Before we jump into our sticky pool of terp data, it’s important to note that Haze, unlike the “cake” and “cheese” strains, has a much broader gene pool and therefore the definition of which strains fall into this category is, well, hazy.
A CBD Haze Craze?
From our “haze” samples, two out of 5 sample products are named “Mango Haze” and, interestingly, both of them show a somewhat balanced THC:CBD ratio. Traditionally, mango hazes are usually high THC and called but these have been crossed with CBD hemp strains to create more of a 1:1. Similarly, the Organic Skunk Haze used in this study was also a more balanced THC:CBD product meaning that 3 out of our 5 samples are “balanced” flower, which we found surprising from a strain that is thought to be a classic “Sativa”.
The 5 samples we tested for this are:
The Terpenes Found in "Haze" Strains
Looking at our Haze samples we wanted to know what exactly gives it that characteristic “Haze” flavor, aroma and effect. Haze is known to have a sweet and often citrusy aroma with undertones of earth and spice. How similar are these “hazes” even after the extensive cross breeding that has occurred? Our test was able to find the top terpenes for these 5 samples.
The chart below shows the top terpenes for these 5 samples.
#1 Beta Myrcene
- The dominant terpene in the sample set is Beta Myrcene, appearing as the top terp for 3 samples and in the top 2 for 4 out of 5 samples. Not a big surprise here as it is the most common terp in commercial cannabis and the “mango” terpene.
- The pepper terp accounts for the “spicy” note in hazes and was found in the top 4 terpenes for all our samples and as the top terp in the Organic Skunk Haze.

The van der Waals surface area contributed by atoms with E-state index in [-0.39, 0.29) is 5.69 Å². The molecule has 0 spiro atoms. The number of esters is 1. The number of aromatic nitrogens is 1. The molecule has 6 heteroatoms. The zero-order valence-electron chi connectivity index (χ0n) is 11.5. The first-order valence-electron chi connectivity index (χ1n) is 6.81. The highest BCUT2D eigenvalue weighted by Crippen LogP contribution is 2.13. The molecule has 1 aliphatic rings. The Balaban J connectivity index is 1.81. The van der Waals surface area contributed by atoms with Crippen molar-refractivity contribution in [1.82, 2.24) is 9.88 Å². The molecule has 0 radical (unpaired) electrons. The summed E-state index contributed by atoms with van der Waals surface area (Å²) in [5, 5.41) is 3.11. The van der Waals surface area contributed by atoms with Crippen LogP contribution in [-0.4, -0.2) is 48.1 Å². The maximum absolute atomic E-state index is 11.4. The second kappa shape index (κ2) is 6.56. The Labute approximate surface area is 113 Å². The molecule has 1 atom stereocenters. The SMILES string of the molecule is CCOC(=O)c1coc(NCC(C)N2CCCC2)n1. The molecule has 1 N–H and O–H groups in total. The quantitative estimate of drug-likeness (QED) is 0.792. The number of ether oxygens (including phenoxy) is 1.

- This terpene is often used in perfume due to its sweet, floral and spicy aroma, which sounds almost exactly like the profile that Haze is known for. Ocimine was found in the top 5 terpenes for 3 out of 5 samples and was the second most abundant in the Mango Haze. It was found in both “Mango hazes”
- This is a far less common terpene with a floral smell and a growing literature around its pain-killing and anti-inflammatory properties. Found in the top 5 for 3 out of the 5 strains and #2 in the Organic Skunk Haze after Caryophyllene.
Interestingly, limonene was not in the top 5 for the Lemon Haze but was in Ghost Train Haze.
A Hazy History
Haze genetics have quite a long history and are often referred to as the genetic backbone of many hybridized sativa strains we see in today’s markets. Legend often suggests that the original Haze genetics come from two brothers living in Santa Cruz, California in the 1970’s crossing a Mexican landrace with a Colombian landrace, crossing its offspring with an Indian landrace, then crossing those offspring with a Thai landrace and poof, OG haze!
The lore continues that the original Haze genetics were then brought to Amsterdam in the early 1980’s where they were crossed with other prized genetics to create some of the most well-known strains in existence to this day: Neville’s Haze, Purple Haze (with its impact on Jimi Hendrix), Amnesia Haze, Silver Haze, etc.
From there, these classic cultivars have been bred even further to create hundreds of different varieties of haze-derived genetics that we see today. Which means that the definition of this strain family is, well, a little hazy, with a wider variance in terpene profiles than we have seen in our cake or cheese categories.
Stay tuned as we continue this series! Up next: Fuel.
If you’d like to learn more about terpenes, check out our posts about primary terpenes and secondary terpenes.